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Lockdown again in Melbourne

Stories from France, Norway, Mallorca and Russia, plus Australia's new coronavirus spike which has put Melbourne back in lockdown. Presented by Kate Adie.

Australia had widely been seen as having successfully contained the coronavirus – an example to countries like the UK and the US where numbers of cases and deaths have been so much worse. In Australia they locked down early, closed the country’s borders and have had fewer than ten thousand cases. But this week has seen a resurgence in Melbourne and the city’s five million residents are now barred from leaving home for six weeks, except for essential reasons. The whole of the state of Victoria, of which Melbourne is the capital, has been closed, making it particularly hard for communities straddling the state's boundaries, from where Shaimaa Khalil reports.

In France this week, where they’re still reeling from the economic and human cost of the coronavirus epidemic, the country has been getting to know its new government. There’s a new prime minister, Jean Castex, and a new direction promised by the President – all part of Mr Macron’s plan to reboot his mandate after the crises of recent years. But what are the challenges facing this government in a post-lockdown France? Lucy Williamson reports from Paris.

Passenger ferries are essential to life along the Norwegian Coast – acting as a link between island and coastal communities and the wider world. But recent times have seen these ferries in troubled waters. Locals are angry about fare increases. The ferry companies say it’s so they can invest in environmentally friendly electric and hydrogen-powered boats. But some people in Norway’s island archipelago are feeling trapped by the cost of leaving home, as Oliver Smith reports.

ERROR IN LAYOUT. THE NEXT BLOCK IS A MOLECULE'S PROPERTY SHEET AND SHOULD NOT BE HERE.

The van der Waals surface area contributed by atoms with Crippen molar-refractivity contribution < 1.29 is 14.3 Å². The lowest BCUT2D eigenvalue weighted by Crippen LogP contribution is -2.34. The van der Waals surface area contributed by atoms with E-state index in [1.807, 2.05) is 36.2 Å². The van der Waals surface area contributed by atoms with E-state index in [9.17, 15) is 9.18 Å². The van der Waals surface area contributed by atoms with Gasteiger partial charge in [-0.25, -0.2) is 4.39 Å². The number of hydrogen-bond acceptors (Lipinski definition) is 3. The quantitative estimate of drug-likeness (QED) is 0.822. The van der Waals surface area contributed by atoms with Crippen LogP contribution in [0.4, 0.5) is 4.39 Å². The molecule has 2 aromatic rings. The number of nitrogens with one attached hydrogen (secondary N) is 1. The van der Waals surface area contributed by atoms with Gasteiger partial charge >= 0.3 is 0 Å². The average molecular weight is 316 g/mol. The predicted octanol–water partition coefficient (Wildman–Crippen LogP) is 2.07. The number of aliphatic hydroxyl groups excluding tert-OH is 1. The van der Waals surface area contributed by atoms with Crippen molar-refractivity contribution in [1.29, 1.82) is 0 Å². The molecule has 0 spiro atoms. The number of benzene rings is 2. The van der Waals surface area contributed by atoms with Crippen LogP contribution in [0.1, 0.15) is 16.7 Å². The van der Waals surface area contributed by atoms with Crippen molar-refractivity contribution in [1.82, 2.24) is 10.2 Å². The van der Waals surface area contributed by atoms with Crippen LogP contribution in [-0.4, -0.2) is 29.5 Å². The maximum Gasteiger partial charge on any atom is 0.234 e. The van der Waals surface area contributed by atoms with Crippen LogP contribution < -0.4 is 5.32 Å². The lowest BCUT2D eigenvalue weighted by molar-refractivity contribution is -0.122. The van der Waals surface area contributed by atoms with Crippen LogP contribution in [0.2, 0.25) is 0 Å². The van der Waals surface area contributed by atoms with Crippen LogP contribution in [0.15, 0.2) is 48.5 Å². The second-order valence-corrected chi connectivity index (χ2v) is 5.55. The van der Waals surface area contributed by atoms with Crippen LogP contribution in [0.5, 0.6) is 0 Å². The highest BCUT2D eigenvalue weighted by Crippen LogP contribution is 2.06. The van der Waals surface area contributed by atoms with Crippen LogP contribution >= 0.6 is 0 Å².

A holiday in the resort of Magaluf on the island of Mallorca won’t ever be quite the same again – and not just because of coronavirus. This year has seen a new law in some Balearic resorts aimed at clamping down on alcohol-fuelled tourism. Out goes the promotion of boozy boat parties and pub crawls and in comes a more sedate, family friendly experience - the authorities hope. Lottie Gross has been to find out how it’s looking in Mallorca’s party resort.

When our correspondent in Moscow, Steve Rosenberg, was granted an interview with Russia’s spy chief – Sergei Naryshkin – he couldn’t help feeling rather excited as this was both rare and unexpected. The visit to the fortified headquarters of the Foreign Intelligence Service contained all the ingredients of a classic spy novel . And after the spy chief blamed America for trying to rule the world the interview ended with a party – complete with toasts and Russian jokes.

Presenter: Kate Adie

Producers: Caroline Bayley and Serena Tarling

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28 minutes

Last on

Sat 11 Jul 2020 11:30


  • Sat 11 Jul 2020 11:30

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